Hospitality and heady flavors at La Teranga.
Mamadou Diakhate manages to do wonders in the limited space he has to work with at La Teranga, a sliver of a restaurant in Seattle’s Columbia City neighborhood that turns out excellent West African fare inspired by his native Senegal.
Opened four years ago, the restaurant has developed a following despite being just a bit wider than the door used to enter it and having only a handful of tables. From the moment you walk in, the aromas of exotic spices, simmering meat and fish and intriguing sauces envelope the senses, a heady teaser for what arrives on the plate.
The affable Diakhate embodies the spirit of the restaurant’s name, which means “hospitality” in the African Wolof language.
4903½ Rainier Ave. S., Seattle
Hours: 11:30 a.m.-8 p.m. Tuesday-Thursday; 11:30 a.m.-10 p.m. Friday and Saturday; closed Sunday and Monday
Etc: credit cards accepted; wheelchair accessible but space is tight; no alcohol served; parking on street
The menu: The intricate, spicy flavors of West Africa come through in entrees like Senegal’s national dish, thiebou djeun ($14.50), fish cooked in a tangy, peppery tomato stew with carrots, cassava, eggplant and cabbage; lamb mafe ($13.50), cooked with carrots, yams and cassava in peanut sauce; and chicken-leg yassa ($12.50), cooked in a lemon and caramelized onion sauce. Goat cooked in either a red curry or with coconut ($12.99) is available on Wednesdays. Meatless options include a yassa with vegetables instead of chicken ($11.50) and a vegetarian couscous ($12.50).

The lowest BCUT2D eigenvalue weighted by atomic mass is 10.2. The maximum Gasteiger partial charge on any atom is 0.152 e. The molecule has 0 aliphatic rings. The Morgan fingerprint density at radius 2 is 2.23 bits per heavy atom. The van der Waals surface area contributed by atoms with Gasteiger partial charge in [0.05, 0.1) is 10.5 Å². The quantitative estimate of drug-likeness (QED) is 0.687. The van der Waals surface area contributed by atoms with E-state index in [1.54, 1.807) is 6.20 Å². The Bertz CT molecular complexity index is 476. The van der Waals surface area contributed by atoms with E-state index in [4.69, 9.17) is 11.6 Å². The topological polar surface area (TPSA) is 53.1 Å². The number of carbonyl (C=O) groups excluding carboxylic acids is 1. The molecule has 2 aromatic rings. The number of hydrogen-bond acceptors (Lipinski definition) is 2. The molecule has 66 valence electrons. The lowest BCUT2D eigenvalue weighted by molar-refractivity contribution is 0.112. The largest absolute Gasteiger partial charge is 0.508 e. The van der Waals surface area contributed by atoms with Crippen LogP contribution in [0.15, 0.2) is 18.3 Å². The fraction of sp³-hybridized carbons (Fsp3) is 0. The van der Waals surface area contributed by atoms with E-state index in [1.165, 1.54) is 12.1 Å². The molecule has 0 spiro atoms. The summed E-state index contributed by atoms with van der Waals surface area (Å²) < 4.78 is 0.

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What to write home about: Both the thiebou djeun and lamb mafe were excellent, as were iced juices made with ginger ($3.50) and sorrel ($3.50).
The setting: The owner’s warm welcome and African-music playlist set a relaxed tone in a tight space.
Summing up: Thiebou djeun ($14.50), lamb mafe ($13.50), ginger juice ($3.50) and sorrel juice ($3.50) came to $35 for two people.